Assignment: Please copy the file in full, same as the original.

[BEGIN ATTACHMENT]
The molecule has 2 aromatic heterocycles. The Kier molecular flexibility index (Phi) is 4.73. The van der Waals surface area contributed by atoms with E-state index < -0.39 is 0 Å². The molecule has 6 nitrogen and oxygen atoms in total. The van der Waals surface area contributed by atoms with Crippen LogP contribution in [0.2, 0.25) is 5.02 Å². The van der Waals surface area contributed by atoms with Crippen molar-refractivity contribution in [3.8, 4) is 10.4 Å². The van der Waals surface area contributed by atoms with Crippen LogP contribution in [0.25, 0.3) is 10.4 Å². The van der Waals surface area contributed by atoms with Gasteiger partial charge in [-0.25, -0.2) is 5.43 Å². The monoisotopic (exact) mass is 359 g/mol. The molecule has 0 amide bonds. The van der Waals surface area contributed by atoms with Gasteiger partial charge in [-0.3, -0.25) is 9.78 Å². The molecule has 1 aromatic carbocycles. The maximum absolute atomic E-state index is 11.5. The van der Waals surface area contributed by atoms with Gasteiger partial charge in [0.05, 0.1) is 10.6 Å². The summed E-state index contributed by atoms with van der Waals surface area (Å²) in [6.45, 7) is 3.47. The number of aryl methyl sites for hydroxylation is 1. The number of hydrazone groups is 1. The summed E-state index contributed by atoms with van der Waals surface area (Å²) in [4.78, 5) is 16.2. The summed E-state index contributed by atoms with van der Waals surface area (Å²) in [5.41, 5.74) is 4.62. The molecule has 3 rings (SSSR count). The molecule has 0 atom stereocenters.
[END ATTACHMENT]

The molecule has 2 aromatic heterocycles. The Kier molecular flexibility index (Phi) is 4.73. The van der Waals surface area contributed by atoms with E-state index < -0.39 is 0 Å². The molecule has 6 nitrogen and oxygen atoms in total. The van der Waals surface area contributed by atoms with Crippen LogP contribution in [0.2, 0.25) is 5.02 Å². The van der Waals surface area contributed by atoms with Crippen molar-refractivity contribution in [3.8, 4) is 10.4 Å². The van der Waals surface area contributed by atoms with Crippen LogP contribution in [0.25, 0.3) is 10.4 Å². The van der Waals surface area contributed by atoms with Gasteiger partial charge in [-0.25, -0.2) is 5.43 Å². The monoisotopic (exact) mass is 359 g/mol. The molecule has 0 amide bonds. The van der Waals surface area contributed by atoms with Gasteiger partial charge in [-0.3, -0.25) is 9.78 Å². The molecule has 1 aromatic carbocycles. The maximum absolute atomic E-state index is 11.5. The van der Waals surface area contributed by atoms with Gasteiger partial charge in [0.05, 0.1) is 10.6 Å². The summed E-state index contributed by atoms with van der Waals surface area (Å²) in [6.45, 7) is 3.47. The number of aryl methyl sites for hydroxylation is 1. The number of hydrazone groups is 1. The summed E-state index contributed by atoms with van der Waals surface area (Å²) in [4.78, 5) is 16.2. The summed E-state index contributed by atoms with van der Waals surface area (Å²) in [5.41, 5.74) is 4.62. The molecule has 3 rings (SSSR count). The molecule has 0 atom stereocenters.